Film Subsidy Ruling: Use Top Court Decision As Opportunity to Consider State Support for Culture

If a film actor is involved in a scandal, works may be withheld from public release or the scene in which the individual in question appears may be replaced by a different scene. A recent court ruling should be seen as a clue for thinking about how to deal with such situations.

In a lawsuit regarding whether the Japan Arts Council, an independent administrative agency, had the right to withhold subsidies from film production companies because an affiliated actor was convicted in a drug case, the Second Petty Bench of the Supreme Court ruled the move to be illegal.

In 2019, the council unofficially decided to offer a grant of ¥10 million to the production company of the film “Miyamoto kara Kimi e” (“From Miyamoto to You”).

However, in light of the drug case involving the actor, the council’s president changed her mind and withheld the subsidy, saying such a provision would send the wrong message to the public in that it would seem the government was tolerant of drug crimes.

The Tokyo High Court accepted the council’s argument and ruled that the decision not to provide the subsidy was appropriate. However, the Supreme Court overturned the high court’s ruling, stating that the actor was not in a position to benefit from the grant and that providing such funds would not convey an inappropriate image.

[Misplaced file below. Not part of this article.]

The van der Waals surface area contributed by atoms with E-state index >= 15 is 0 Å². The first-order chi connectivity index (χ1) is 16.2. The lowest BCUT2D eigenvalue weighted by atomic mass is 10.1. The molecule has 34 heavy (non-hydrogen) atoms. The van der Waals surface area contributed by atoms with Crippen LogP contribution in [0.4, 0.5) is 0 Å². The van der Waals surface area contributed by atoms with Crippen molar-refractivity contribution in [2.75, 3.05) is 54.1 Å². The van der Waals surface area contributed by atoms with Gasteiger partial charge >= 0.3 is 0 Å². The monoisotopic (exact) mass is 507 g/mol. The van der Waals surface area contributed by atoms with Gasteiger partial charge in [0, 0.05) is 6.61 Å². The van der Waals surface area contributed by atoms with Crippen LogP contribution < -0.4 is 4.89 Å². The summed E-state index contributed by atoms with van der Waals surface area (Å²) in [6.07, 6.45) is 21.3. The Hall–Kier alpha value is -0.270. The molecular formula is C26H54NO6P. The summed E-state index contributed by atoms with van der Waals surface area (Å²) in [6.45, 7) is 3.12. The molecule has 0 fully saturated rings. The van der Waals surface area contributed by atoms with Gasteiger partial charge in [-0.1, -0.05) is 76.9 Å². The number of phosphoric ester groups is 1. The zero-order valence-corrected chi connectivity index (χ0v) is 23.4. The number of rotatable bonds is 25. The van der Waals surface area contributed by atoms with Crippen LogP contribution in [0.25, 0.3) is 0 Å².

The Constitution guarantees freedom of expression. The Supreme Court emphasized this aspect and likely cautioned against “overreaction” due to a possible negative impact on film production if subsidies were to be widely withdrawn.

Decisions to grant such funds are based on the theme of a work, its creative aspects and the expertise of the staff, among other factors. When a grant is planned to be withdrawn, there must be a careful assessment of the scandal in question’s impact on the work and society, and responses must be restrained.

The latest court decision may provide an opportunity for the film and music industries to consider how best to deal with misconduct by performers and staff.

When an actor commits a wrongdoing, film and music companies, TV stations and other entities sometimes stop airing or streaming works involving that person, or recall music CDs from store shelves. Many observers have suggested that such steps may be excessive.

Once works are released into the public domain, they are sometimes deemed to have become common societal property. It is certainly undesirable to deprive consumers of the opportunity to view or listen to such works.

However, works may be undermined, and their public release may attract criticism depending on the seriousness and nature of a performer’s transgression. The industry should carefully consider how to respond to individual cases so as not to condone misconduct on the grounds of freedom of expression.

In the entertainment world, there has been a spate of scandals involving sexual harassment and power abuse. It goes without saying that production companies and others should strive to prevent misconduct as long as they continue to receive government subsidies.

(From The Yomiuri Shimbun, Nov. 19, 2023)